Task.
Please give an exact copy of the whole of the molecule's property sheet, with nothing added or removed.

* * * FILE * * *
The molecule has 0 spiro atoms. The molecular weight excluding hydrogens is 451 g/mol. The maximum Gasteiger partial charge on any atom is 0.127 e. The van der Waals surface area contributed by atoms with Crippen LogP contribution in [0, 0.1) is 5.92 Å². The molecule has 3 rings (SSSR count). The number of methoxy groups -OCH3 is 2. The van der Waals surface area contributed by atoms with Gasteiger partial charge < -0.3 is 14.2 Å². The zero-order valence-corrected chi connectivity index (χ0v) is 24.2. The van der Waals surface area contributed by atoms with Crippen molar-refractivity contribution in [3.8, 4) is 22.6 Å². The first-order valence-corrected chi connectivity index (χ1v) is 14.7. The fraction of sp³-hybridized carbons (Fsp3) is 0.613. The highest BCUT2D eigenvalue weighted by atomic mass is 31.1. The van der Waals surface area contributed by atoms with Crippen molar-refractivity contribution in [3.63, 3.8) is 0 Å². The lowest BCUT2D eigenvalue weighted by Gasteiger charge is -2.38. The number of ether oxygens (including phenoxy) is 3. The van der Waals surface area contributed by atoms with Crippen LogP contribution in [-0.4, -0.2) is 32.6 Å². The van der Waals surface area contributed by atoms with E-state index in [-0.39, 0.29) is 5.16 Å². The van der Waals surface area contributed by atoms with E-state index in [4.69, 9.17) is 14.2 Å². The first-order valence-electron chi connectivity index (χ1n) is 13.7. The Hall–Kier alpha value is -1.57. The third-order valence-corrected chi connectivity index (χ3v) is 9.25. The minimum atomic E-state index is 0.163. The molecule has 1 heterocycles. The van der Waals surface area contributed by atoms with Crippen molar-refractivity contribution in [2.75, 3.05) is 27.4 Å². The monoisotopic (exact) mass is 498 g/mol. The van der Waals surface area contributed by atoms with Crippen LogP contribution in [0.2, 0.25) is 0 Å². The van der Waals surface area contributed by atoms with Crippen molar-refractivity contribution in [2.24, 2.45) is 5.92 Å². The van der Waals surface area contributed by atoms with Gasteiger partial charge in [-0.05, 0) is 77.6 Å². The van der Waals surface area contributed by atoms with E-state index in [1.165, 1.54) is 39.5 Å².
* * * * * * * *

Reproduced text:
The molecule has 0 spiro atoms. The molecular weight excluding hydrogens is 451 g/mol. The maximum Gasteiger partial charge on any atom is 0.127 e. The van der Waals surface area contributed by atoms with Crippen LogP contribution in [0, 0.1) is 5.92 Å². The molecule has 3 rings (SSSR count). The number of methoxy groups -OCH3 is 2. The van der Waals surface area contributed by atoms with Gasteiger partial charge < -0.3 is 14.2 Å². The zero-order valence-corrected chi connectivity index (χ0v) is 24.2. The van der Waals surface area contributed by atoms with Crippen molar-refractivity contribution in [3.8, 4) is 22.6 Å². The first-order valence-corrected chi connectivity index (χ1v) is 14.7. The fraction of sp³-hybridized carbons (Fsp3) is 0.613. The highest BCUT2D eigenvalue weighted by atomic mass is 31.1. The van der Waals surface area contributed by atoms with Crippen molar-refractivity contribution in [3.63, 3.8) is 0 Å². The lowest BCUT2D eigenvalue weighted by Gasteiger charge is -2.38. The number of ether oxygens (including phenoxy) is 3. The van der Waals surface area contributed by atoms with Crippen LogP contribution in [-0.4, -0.2) is 32.6 Å². The van der Waals surface area contributed by atoms with E-state index in [-0.39, 0.29) is 5.16 Å². The van der Waals surface area contributed by atoms with E-state index in [4.69, 9.17) is 14.2 Å². The first-order valence-electron chi connectivity index (χ1n) is 13.7. The Hall–Kier alpha value is -1.57. The third-order valence-corrected chi connectivity index (χ3v) is 9.25. The minimum atomic E-state index is 0.163. The molecule has 1 heterocycles. The van der Waals surface area contributed by atoms with Crippen molar-refractivity contribution in [2.75, 3.05) is 27.4 Å². The monoisotopic (exact) mass is 498 g/mol. The van der Waals surface area contributed by atoms with Crippen LogP contribution in [0.2, 0.25) is 0 Å². The van der Waals surface area contributed by atoms with Crippen molar-refractivity contribution in [2.24, 2.45) is 5.92 Å². The van der Waals surface area contributed by atoms with Gasteiger partial charge in [-0.05, 0) is 77.6 Å². The van der Waals surface area contributed by atoms with E-state index in [1.165, 1.54) is 39.5 Å².